Denver man faces federal charges for pointing laser at Denver Police Department helicopter

DENVER - Federal charges face a Denver man accused of aiming a laser pointer at the Denver Police Department's helicopter three times on two consecutive days in April.

Nathan James Finneman, 26, was indicted by a federal grand jury earlier this month, and turned himself in Thursday morning. The DPD helicopter, called "Air One," used on-board equipment to determine the source of the laser beam.

"Aiming a laser pointer at a helicopter or aircraft is not game -- it is a crime," Denver Police Chief Robert White said in a statement provided by the Department of Justice. "We are thankful that Air One has the technology to identify persons committing this type crime, as it did in this case."

Finneman, who's facing up to 15 years in prison and a fine of $750,000 if he is convicted, appeared in federal court Thursday afternoon and spoke to 7NEWS Reporter Lindsay Watts after the hearing.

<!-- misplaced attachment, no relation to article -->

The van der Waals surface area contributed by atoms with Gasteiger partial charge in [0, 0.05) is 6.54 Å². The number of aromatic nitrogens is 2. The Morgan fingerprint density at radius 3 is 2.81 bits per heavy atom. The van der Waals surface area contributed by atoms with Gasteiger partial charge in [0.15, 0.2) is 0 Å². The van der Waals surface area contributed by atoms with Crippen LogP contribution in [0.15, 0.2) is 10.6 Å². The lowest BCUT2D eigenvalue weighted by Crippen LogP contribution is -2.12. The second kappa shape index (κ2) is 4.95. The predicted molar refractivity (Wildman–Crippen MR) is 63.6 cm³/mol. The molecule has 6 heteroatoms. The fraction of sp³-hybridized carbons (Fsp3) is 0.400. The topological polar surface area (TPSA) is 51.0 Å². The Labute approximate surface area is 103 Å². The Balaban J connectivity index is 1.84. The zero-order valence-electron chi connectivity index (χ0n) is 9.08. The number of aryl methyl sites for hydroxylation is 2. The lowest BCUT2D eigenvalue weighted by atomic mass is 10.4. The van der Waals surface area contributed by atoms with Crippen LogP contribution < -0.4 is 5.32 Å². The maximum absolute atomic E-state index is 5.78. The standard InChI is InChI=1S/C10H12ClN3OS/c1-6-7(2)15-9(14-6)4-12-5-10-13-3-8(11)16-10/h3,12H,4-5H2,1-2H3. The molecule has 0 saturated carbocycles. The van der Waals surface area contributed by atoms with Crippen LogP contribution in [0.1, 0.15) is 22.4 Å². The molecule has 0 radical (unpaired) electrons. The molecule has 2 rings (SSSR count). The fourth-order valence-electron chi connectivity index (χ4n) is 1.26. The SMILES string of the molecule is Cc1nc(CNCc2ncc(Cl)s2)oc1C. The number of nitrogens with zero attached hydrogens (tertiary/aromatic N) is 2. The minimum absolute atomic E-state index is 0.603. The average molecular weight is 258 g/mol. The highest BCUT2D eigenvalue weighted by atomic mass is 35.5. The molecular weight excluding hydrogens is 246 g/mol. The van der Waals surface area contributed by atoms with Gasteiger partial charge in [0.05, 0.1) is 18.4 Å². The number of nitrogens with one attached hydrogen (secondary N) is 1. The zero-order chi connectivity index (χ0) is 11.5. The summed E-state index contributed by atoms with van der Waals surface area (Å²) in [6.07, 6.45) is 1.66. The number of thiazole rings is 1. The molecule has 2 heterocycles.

"Some friends of mine and I got together and we had a few drinks," Finneman said. "We had a cheap $8 laser pointer, and we were shining it at the buildings and various things."

He said they saw the chopper and wondered if the beam could reach it. He said he had no intention of hurting someone and was "just having fun." Finneman said he later learned that what he did could blind a pilot and cause a crash after the FBI knocked on his door about a month later.

"They said that it's possible, and I was shocked," Finneman said.

He said he's currently a college student and he requested a public defender at his hearing Thursday.

FBI spokesman Dave Joly said this is the first case of its kind to be prosecuted in Colorado, but added that laser strikes on planes is a growing problem and its often difficult to catch the perpetrators.

According to FBI data, since they began tracking laser strikes in 2005, there has been a more than 1,000 percent increase in the number of incidents. In 2013, there were 3,960 laser strikes against aircraft reported, an average of almost 11 incidents per day.

Thousands of attacks go unreported every year, the FBI estimates.

After Finneman's court appearance Thursday, he was released on $5,000 unsecured bond. He is due back in court on July 22, for arraignment.

Print this article Back to Top